Age Bold, Inc. (Bold) has announced the findings of its latest survey revealing the current state of exercise, health, and aging among older adults nationwide.
Previous research has shown physical activity can reduce feelings of depression and anxiety, in addition to many other benefits for healthy aging overall. Unfortunately, since the beginning of the COVID-19 pandemic in 2020, older Americans have become less physically active. As May is both Mental Health Awareness Month and Older Americans Month, Bold set out to analyze responses from over 1,000 survey respondents to understand current trends at the intersection of aging, exercise, health.
The 15-question online survey, conducted from April 18-19, 2022, paneled adults ages 50+ to self-report their overall health, attitudes, behaviors, and experiences aging. Key takeaways from the survey include:
- Exercise Motivations and Habits Shift After 65
- Amongst respondents 50-64 “weight loss” was the most common reason for exercise, but for respondents 65 and older, “Mobility and Balance” and “Heart Health” were more common.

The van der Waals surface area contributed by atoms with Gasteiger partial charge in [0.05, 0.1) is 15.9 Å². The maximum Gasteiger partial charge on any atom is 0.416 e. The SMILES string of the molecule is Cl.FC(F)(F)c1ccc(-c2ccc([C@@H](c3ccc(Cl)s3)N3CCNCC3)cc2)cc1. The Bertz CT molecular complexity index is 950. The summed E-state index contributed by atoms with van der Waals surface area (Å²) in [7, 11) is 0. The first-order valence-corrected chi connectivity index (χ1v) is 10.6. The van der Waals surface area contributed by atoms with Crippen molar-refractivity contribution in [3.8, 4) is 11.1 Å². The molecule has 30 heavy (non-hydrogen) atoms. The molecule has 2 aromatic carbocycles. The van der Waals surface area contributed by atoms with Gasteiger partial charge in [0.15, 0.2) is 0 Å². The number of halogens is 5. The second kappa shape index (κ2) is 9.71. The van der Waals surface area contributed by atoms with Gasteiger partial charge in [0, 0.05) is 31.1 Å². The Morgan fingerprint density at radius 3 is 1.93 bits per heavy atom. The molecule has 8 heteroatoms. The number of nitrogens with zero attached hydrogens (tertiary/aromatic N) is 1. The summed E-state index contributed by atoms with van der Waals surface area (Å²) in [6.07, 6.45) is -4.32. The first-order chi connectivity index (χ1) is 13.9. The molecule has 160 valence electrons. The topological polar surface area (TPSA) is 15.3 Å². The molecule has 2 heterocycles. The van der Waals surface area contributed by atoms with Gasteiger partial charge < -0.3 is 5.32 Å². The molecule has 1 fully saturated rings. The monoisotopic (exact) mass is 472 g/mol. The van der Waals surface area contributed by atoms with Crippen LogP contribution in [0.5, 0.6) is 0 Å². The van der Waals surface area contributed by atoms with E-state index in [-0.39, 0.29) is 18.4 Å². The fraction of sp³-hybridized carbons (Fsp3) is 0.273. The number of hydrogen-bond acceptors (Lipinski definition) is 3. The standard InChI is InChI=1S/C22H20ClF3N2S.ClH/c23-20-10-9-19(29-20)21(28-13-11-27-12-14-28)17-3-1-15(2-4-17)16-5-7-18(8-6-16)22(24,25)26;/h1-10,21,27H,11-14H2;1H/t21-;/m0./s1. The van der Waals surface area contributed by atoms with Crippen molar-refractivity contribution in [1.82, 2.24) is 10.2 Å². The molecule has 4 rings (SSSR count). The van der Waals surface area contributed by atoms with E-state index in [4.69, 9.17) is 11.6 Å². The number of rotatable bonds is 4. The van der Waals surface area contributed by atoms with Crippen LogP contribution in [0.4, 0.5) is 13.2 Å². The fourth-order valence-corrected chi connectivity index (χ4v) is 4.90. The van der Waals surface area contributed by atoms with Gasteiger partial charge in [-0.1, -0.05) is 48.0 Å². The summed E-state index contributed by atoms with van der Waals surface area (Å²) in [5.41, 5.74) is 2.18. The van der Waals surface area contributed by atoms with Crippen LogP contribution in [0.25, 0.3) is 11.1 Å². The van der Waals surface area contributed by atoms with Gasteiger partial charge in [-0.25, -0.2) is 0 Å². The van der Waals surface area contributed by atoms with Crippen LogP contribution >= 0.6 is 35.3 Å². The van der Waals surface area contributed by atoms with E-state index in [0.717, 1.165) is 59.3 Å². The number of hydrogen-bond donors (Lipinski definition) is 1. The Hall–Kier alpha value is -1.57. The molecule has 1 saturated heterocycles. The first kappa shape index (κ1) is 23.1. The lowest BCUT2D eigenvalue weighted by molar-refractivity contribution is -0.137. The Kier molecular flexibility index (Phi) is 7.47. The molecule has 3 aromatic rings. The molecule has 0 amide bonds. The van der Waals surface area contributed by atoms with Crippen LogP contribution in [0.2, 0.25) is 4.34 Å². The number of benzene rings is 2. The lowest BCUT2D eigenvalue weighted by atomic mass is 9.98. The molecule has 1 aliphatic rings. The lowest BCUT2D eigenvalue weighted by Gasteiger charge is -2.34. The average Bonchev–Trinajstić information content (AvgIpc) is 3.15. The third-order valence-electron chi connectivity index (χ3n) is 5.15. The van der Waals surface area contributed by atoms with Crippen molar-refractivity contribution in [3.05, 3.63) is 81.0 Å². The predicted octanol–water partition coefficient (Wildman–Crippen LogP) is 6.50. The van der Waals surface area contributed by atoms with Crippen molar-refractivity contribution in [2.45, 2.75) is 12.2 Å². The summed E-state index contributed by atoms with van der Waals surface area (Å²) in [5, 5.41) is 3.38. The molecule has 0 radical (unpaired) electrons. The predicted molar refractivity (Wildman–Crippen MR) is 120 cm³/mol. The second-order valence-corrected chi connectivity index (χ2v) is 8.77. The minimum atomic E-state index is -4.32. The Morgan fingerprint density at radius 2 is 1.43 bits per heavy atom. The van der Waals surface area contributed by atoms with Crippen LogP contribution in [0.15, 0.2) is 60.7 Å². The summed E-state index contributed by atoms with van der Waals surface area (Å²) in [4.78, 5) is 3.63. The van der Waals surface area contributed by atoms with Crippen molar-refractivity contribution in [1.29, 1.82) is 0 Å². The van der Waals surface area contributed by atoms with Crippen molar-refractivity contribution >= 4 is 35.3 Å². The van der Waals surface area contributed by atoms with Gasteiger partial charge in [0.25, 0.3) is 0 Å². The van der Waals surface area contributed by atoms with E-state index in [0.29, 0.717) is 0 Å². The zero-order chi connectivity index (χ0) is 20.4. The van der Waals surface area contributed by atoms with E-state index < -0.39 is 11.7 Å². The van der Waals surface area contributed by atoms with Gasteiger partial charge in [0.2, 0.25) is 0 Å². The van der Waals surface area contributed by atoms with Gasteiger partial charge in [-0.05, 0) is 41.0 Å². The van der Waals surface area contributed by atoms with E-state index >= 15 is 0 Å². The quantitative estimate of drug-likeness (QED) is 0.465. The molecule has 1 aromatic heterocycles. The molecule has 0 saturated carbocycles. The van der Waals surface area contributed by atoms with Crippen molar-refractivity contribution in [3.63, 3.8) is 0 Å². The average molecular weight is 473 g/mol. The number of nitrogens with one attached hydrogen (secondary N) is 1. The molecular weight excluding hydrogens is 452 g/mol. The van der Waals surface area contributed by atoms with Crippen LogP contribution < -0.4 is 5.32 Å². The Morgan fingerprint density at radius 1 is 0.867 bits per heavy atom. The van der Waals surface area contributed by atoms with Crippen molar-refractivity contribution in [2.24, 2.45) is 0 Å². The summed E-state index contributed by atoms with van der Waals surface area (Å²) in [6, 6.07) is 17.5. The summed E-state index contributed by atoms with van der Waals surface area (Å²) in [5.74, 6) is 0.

- Respondents 76-85+ report exercising every day more frequently than those ages 50-75.
- Exercise Linked to Improved Overall Health
- Those who exercise 5 or more times a week were more likely to describe their mental health and physical health as very good.
- Those who exercise 3 or more times a week report mental health being a motivation for why they exercise, while those who exercise less were less likely to list mental health as a reason.
- Experience of Ageism Associated with Poorer Mental Health
- Individuals who reported their mental health as poor or fair were more likely to report experiencing ageism, particularly with friends, family, and at the doctor.
- Those who reported very good mental health most frequently reported having never experienced ageism.
- Opportunity for Online Services to Engage Less Active Individuals
- Individuals who exercise less than once a week were the least comfortable going to a public gym.
- Those who exercise less than 5 times a week were more open to considering virtual or online fitness classes.
- Bridging the Gap Between Health Education and Action
- Respondents know exercise will help them age better, but this isn’t always put into practice.
- Those who exercise regularly report being more motivated to take actions to age better than those who exercise less.
- Notable Gender Differences
- Men are less likely to seek out advice on healthy aging than women are.
- Men report feeling more comfortable at public gyms than women.